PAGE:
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The Tarsier Tree

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And so we are heading for the jungle to show my daughter some wildlife and rain forest before it is too late. Having witnessed how much of South East Asia was turned into rubber and palm oil plantations over the past two decades, this was my plan at least. The jungle in question is a lesser-known national park in North Sulawesi. We apply mosquito repellent against the ganone mites said to be a pest here and, trousers tucked into our socks, we hire a guide and pay the entry free at the park's gate. A broad path, rather a road than a track, leads into the jungle to an abandoned black macaque research station. To see the monkeys, however, no jungle walk is necessary; they are all hanging out around the rangers quarters, licking salt off the instant noodle soup packaging thrown out.

Following the walkway, we watch flying lizards unfolding their wings like miniature dragons, huge spiders, tiny birds and a number of humans, their pants equally tucked into their trousers. Fortunately, there are no mites these days. Our guide wears flip flops. Some of the trees along the walkway are QR tagged, in case a guide's knowledge should not be enough.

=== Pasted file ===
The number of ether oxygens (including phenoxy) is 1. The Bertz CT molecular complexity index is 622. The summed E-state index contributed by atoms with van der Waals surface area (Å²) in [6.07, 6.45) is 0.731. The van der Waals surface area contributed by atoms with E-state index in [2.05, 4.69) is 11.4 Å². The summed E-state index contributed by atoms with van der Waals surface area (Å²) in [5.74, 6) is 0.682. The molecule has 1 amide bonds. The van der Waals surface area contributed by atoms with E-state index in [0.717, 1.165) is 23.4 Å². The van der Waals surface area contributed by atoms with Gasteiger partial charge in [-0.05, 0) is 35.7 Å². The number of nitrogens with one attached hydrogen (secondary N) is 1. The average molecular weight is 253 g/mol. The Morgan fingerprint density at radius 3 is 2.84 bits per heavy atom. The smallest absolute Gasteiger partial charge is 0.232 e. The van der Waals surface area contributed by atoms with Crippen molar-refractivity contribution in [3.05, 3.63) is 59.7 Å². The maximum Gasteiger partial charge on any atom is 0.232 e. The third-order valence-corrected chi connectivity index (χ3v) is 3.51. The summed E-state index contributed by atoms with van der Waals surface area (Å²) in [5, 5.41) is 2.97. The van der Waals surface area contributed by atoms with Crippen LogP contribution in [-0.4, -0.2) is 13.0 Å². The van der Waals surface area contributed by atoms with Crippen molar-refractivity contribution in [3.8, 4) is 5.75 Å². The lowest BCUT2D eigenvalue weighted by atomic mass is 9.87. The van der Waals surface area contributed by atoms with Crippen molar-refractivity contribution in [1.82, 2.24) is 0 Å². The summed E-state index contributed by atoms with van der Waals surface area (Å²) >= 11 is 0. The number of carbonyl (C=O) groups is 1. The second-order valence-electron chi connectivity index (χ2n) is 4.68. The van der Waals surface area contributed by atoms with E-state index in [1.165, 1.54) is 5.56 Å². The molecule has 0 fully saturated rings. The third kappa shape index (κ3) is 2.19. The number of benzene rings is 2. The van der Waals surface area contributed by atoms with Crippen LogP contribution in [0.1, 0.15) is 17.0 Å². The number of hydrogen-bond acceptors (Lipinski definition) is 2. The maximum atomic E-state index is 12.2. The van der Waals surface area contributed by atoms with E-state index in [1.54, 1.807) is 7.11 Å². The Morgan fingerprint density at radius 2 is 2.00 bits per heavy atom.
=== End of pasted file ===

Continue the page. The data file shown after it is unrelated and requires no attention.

At dusk we follow a side path up from the main walkway towards the main attraction of the park: tarsiers, tiny nocturnal primates with huge eyes. They sleep during the day and are about to wake up. The guides know their sleeping tree, and when the tarsiers move their quarters, they will track them down again. We arrive just in time to witness the daily spectacle unfold: some fifty visitors from all over the planet gathering around a single tree to watch six tarsiers wake up. Many of the visitors carry lenses bigger then the animals to reproduce exactly the image above, which I am guilty of having taken myself: sleepy big eyes looking right into the face of – what? Conservation?

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